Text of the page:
(i) You can perform this exercise standing or sitting on a regular flat bench. For people with lower back problems, the version described is the recommended one.

(ii) You can also perform the exercise as Arnold Schwarzenegger used to do it, which is to start holding the dumbbells with a supinated grip (palms facing you) in front of your shoulders and then, as you start pushing up, you align the dumbbells in the starting position described on step 3 by rotating your wrists and touch the dumbbells at the top. As you come down, then you would go back to the starting position by rotating the wrist throughout the lowering portion until the palms of your hands are facing you. This variation is called the Arnold Press. However, it is not recommended if you have rotator cuff problems.

3. Barbell Bentover Rows:

(i) Holding a barbell with a pronated grip (palms facing down), bend your knees slightly and bring your torso forward, by bending at the waist, while keeping the back straight until it is almost parallel to the floor. Tip: Make sure that you keep the head up. The barbell should hang directly in front of you as your arms hang perpendicular to the floor and your torso. This is your starting position.

(ii) Now, while keeping the torso stationary, breathe out and lift the barbell to you. Keep the elbows close to the body and only use the forearms to hold the weight. At the top contracted position, squeeze the back muscles and hold for a brief pause.

(iii) Then inhale and slowly lower the barbell back to the starting position.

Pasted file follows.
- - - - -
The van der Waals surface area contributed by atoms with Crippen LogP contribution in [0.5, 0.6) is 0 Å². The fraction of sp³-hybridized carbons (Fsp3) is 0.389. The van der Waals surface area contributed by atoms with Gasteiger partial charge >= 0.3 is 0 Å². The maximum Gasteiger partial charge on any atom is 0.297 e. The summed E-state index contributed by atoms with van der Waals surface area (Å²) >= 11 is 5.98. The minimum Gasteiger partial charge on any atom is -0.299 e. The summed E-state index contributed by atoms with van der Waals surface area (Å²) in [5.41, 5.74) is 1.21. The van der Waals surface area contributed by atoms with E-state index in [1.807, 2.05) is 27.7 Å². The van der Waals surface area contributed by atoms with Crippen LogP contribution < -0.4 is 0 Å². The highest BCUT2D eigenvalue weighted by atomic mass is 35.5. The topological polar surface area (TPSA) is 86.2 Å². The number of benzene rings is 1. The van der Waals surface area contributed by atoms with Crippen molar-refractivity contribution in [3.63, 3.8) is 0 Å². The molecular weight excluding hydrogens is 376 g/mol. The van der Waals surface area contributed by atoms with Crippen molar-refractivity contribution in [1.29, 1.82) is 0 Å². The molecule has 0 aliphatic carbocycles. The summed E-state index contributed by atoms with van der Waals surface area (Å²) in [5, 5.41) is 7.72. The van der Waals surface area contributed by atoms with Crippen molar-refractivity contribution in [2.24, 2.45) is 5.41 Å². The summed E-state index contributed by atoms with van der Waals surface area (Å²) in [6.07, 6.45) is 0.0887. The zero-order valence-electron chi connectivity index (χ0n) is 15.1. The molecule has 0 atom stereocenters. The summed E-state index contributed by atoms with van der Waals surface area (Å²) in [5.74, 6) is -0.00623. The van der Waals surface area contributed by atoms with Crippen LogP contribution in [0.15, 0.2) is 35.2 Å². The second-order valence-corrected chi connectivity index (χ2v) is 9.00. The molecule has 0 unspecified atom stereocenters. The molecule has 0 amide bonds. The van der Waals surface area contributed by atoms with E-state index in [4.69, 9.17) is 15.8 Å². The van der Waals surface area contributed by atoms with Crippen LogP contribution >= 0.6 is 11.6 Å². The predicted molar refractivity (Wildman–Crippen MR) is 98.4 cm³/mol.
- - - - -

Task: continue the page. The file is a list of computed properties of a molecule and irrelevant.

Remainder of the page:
(iv) Repeat for the desired number of repetitions.

Total Fitness Tip: You can perform the same exercise using a supinated (palms facing you) grip.


(i) This exercise is not recommended for people with back problems. A Low Pulley Row is a better choice for people with back issues.

(ii) Also, just like with the bent knee dead-lift do it if you have a healthy back, and ensure perfect form and never slouch the back forward as this can cause back injury.

(iii) Take care with the weight used; in case of doubt, use less weight rather than more.

4. Dumbbell Split Squats (each side):

(i) Position yourself into a staggered stance with the rear foot elevated and front foot forward.

(ii) Hold a dumbbell in each hand, letting them hang at the sides. This will be your starting position.

(iii) Begin by descending, flexing your knee and hip to lower your body down. Maintain good posture through out the movement. Keep the front knee in line with the foot as you perform the exercise.